Wine suggestions for chocolates tasting
- geg5150 Aug 1, 2007 03:23 PM
I recently indulged in a good assortment of Vosges www.vosgeschocolate.com
chocolates for tasting with wine.
Here's what I have:
Mo's Bacon Bar (Applewood smoked bacon, alder wood smoked salt, 41% cacao deep milk chocolate) to be paired with a 2004 Ebano Ribera del Duero Temperanillo
Here's what I need pairings for:
Barcelona Bar -- hickory smoked almonds, grey sea salt, 41% deep milk chocolate
Naga Bar -- sweet Indian curry powder, coconut flakes, 41% deep milk chocolate
Red Fire Bar -- Mexican ancho & chipotle chiles, Ceylon cinnamon, 55% deep chocolate
Black Pearl Bar -- wasabi, ginger, black sesame seeds, 55% dark chocolate
Creole Bar -- espresso, cocoa nibs, New Orleans style chicory, 70% Sao Thome bittersweet chocolate
Thanks in advance for the recommendations and I'll be sure to report back.
(I tasted the bacon bar already, and wow! it's tasty and bacony! Can't wait to taste it with the wine.)
Oh, and let's keep the bottles under $25 each and if there's any bottles that you think would match more than one chocolate, even better!
I've tried many of the Vosges chocolate bars (and spent time with Katrina Markoff, Vosges's owner) and the flavor additions aren't enough to make the chocolate taste more savory than sweet. The dominant pairing still has to be to chocolate.
I understand how you would want to pair a red wine with these chocolates, but most Vosges chocolate bars aren't dark or deep enough to merit a classic red wine pairing (which don't often work, and rarely work better than another wine choice).
The parameters for a successful choc/red wine pairing are that the choc must be at least 70% cacao, and the red wine concentrated, almost inky. Something like a full-bodied, well-made Merlot or Cabernet. No light-, even medium-bodied, reds work.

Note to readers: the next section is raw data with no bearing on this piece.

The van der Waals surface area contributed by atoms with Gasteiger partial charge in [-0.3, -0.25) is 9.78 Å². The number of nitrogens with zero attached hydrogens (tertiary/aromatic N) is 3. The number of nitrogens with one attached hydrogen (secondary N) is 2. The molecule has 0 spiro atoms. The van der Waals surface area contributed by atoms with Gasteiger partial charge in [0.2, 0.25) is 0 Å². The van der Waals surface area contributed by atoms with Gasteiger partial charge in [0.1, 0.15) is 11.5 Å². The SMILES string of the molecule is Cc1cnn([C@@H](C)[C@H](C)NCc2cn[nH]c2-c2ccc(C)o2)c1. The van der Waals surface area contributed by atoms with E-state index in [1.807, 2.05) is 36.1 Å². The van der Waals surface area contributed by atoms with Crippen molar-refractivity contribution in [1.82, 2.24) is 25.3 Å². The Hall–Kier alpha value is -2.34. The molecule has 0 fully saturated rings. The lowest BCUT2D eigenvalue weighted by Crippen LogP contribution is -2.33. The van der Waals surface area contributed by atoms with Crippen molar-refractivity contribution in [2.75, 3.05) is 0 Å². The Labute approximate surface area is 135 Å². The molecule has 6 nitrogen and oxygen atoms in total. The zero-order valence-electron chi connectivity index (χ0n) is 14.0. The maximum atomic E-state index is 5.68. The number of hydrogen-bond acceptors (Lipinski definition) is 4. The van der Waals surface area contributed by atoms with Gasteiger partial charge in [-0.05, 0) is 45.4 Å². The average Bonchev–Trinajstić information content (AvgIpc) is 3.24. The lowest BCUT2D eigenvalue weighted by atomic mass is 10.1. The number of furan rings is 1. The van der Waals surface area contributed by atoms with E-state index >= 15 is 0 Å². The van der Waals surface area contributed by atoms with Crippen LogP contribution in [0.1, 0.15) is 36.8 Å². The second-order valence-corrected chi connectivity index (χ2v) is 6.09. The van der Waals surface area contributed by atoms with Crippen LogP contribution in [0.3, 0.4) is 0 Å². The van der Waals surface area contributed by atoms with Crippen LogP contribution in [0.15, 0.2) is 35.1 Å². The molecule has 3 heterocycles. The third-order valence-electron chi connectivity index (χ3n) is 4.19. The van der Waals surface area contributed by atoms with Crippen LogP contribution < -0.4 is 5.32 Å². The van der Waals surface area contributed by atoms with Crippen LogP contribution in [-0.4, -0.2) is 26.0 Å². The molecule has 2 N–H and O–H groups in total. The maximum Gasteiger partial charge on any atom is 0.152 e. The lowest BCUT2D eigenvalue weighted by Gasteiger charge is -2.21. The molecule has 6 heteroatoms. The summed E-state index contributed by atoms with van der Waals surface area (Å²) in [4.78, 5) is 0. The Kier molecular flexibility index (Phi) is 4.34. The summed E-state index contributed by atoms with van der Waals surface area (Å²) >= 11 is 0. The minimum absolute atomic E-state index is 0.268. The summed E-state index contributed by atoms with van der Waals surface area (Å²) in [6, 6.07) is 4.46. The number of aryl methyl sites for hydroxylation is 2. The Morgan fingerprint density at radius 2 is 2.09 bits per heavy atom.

In the case of the bacon bar, the chocolate isn't bitter enough for it to work with red wine -- so much sugar is added to 41-55% cacao chocolate that it makes red wine taste sour. Sorry. Only the Creole bar with its 70% stands a chance of working.
What WILL work is to shift your pairing slightly: For the 41 - 55% cacao bars you've listed, I'd recommend a Madeira (see the recent Maderia thread listed below) or Banyuls or a 100% Pedro Ximenez sherry or a 20-year-old tawny. All are far better than a red wine in this instance, and any of these four recs will work with all the choc bars you've listed.
This subject has come up many times before on this board. Here are some previous threads, and the one on Maderia:
Wine & chocolate pairing(s)?????
Madeira under a $100
and see this search
I am certainly not a wine expert, but I was under the impression that just about "any" food can be paired well with wine -- fish, meats, fruits, pizza and burgers even. So I figure that something has to go well with these chocolates. I'm not super concerned about a "proper" tasting, just your opinions on what may compliment the flavors.
Maria, I'll check those posts on Madiera, thanks for the links!
BARCELONA: Late Harvest Riesling is my first choice. Moscato d'Asti would also be interesting, IMO. Could also do a Madeira but IMO the other 2 match the smoky hickory element better.
NAGA: Late Harvest Gewurztraminer is first choice here given the curry notes.
RED FIRE BAR: The same above two first choices: Late Harvest Riesling and/or Late Harvest Gewurztraminer! A Muscat might also be interesting given the cinnamon but IMO the riesling/gewurz better match BOTH the chiles and cinnamon.
BLACK PEARL BAR: I just have to say the same 2 wines here given the wasabi. If we didn't have the wasabi then I'd be looking first to one of a number of Dessert Muscats...
CREOLE BAR: Dessert Muscat is definitely my first choice here given the coffee and chocolate flavors. This COULD include Moscato d' Asti but ideally it would be a heavier offering (de Beaume de Venise or Liqueur Muscat for example.).
SO, summarizing, it seems to me that you would cover all these offerings with 2 or 3 wines:
1) Either a Late Harvest Riesling or Late Harvest Gewurztraminer or both (the LHR is probably more predictable)
2) A dessert Muscat of your choice..;. a light sparkler and/or richer more raisined offering.
There are varieties of all the above under or near your budget... Enjoy and please report back.
re: Chicago Mike
Okay....some one has to say it; this represents an unappetizing exercise in foodie futility! It is not necessary to try and match wine with every food.